people in the cinema | free words

The transient nature of poetry has not escaped cinematic art. German director Wim Wenders and Swiss director Alan Tanner address the ghostly presence of Fernando Pessoa in two films.

Fernando Pessoa is one of the most enticing mysteries of twentieth century literature. The poet’s multiple personality, that constellation of individuals centered in one person, makes him a vivid and vibrant metaphor for human identity. Pessoa belongs to the lineage of writers who led the misty existences of men without traits. With a well-planned existential strategy, Pessoa was able to isolate himself to allow others who wrote his masterpieces to emerge, “The Drama in Ghent,” a collection of poems written by his variations that he left stored in a legendary and enchanting chest intended for posterity.

Pessoa was Kafka’s spiritual brother. As such, Pessoa decided to live a solitary life, perhaps a little grey, to give himself time and freedom to set up a huge and wonderful business. From this point of view, the character of the Lisbon poet is the ideal material for making films, where his entire absence is revealed to us thanks to his poetry.

in that Lisbon history From 1994 (work which by the way continues the quartet road movies started with state of thingsHalfway between novelist and documentary, Wim Wenders tells the story of a film director who calls his sound engineer to help him make a film in the capital of Portugal. When the sound engineer arrives in town, the director is gone, leaving only disconnected footage. In a way, the disappearing director is like Pessoa: only his photos remain to prove his existence. Determined to continue the director’s work, the sound engineer dedicates himself throughout the film to recording the sounds of the city. At the same time as the audio is being recorded, the protagonist attends Madridius’ concert and during parts of the film Pessoa’s hair can also be heard until, at one point, a man in a hat appears on the tram, with a small mustache and round glasses that is nothing but Pessoa’s ghost who wanders the city as a symbol to her.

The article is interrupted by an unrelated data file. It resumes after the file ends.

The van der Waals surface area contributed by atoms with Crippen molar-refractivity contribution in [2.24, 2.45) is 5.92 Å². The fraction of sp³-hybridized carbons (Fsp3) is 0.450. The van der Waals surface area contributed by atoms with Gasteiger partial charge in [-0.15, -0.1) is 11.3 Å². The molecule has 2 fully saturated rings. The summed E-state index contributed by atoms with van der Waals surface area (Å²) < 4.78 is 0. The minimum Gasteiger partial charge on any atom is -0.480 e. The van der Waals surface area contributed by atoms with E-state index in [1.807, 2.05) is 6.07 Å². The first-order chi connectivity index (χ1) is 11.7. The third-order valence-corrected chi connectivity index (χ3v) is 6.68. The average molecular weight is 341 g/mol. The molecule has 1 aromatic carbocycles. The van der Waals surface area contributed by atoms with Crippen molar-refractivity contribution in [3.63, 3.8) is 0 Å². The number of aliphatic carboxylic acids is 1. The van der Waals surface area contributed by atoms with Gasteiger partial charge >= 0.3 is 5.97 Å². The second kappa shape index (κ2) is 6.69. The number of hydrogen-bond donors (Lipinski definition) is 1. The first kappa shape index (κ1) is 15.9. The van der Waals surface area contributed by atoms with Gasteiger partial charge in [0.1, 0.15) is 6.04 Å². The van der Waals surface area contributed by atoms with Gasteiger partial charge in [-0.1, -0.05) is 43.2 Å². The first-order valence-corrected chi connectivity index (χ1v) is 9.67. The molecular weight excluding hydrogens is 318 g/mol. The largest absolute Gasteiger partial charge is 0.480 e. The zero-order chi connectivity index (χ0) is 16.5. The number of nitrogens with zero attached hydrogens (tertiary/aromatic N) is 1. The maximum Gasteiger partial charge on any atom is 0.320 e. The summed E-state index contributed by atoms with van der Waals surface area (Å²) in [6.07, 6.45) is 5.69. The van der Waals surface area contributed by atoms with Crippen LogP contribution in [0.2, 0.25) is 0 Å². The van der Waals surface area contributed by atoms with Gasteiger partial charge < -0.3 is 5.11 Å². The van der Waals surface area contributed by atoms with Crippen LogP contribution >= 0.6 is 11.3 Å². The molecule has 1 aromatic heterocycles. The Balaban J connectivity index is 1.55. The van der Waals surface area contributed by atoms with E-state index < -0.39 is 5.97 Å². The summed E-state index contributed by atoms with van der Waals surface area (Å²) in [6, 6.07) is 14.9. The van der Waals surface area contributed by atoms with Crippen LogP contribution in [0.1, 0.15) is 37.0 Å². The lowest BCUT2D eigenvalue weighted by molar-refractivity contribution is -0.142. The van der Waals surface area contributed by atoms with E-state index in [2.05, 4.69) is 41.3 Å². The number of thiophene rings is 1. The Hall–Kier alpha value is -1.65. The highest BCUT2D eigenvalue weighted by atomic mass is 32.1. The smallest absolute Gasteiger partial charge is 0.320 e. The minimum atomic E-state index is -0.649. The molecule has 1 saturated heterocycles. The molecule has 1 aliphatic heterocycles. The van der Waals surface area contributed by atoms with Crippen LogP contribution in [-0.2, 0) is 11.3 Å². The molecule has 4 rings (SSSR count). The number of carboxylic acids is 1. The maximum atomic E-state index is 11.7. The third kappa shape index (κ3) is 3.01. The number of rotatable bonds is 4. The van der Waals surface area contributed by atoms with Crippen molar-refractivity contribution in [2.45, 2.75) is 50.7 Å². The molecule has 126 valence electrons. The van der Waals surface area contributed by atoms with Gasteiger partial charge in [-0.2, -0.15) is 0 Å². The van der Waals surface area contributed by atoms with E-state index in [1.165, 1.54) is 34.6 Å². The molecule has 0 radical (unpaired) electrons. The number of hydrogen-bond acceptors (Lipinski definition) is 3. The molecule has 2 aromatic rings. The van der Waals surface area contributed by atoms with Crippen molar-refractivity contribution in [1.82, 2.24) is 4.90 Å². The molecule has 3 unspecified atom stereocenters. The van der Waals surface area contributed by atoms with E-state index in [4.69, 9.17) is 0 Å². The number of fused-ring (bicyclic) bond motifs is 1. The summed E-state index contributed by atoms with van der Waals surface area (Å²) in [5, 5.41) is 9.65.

For his part, Swiss director Alain Tanner directed the film in 1998 mass, a film based on the homonymous novel by Antonio Tabucci, one of the highest references in the works of the Portuguese poet. In a certain way, as in the case of Wenders, Tanner continues the open path in his great movie in the white city From 1983, starring Bruno Ganz, a beautiful tribute to the city of Pessoa. The film tells the story of a writer who goes on a date in Lisbon. Whoever called him is no less than the ghost of Pessoa, who asked him to meet him at noon. Convinced that ghosts only appear in the middle of the night, the protagonist dedicates himself to wandering the streets of Lisbon in search of the ghost of Pessoa, going to the cafes and the various places where the poet wandered. As he wanders, as the midnight falls, the writer meets several friends who have already long died. Halfway between the real and the fantastic, the film lies on that indefinable boundary that separates the living and the dead, achieving, like Wanderers’ film, an example of what Pier Paolo Pasolini calls the cinema of poetry.

Wenders and Tanner explore the elusive nature of identity, gloom, present, ghostly, and memory, framed in Portugal’s fascinating capital, a city that invites contemplation.

We have to wait for a miracle that someone comes up with the idea to bring a movie by Greek director Stelios Charalamopoulos called The night Fernando Pessoa and Constantino Cavaves met 2009, based on the testimony of a man who claims that such a meeting occurred in 1929.

Pessoa wrote in the first lines of his allegorical poems “Tapakoria”:

I am nothing.

I will never be anything

I can’t be anything.

Regardless of this, I carry in me all the dreams

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Perhaps those dreams are what cinema can give us. ~

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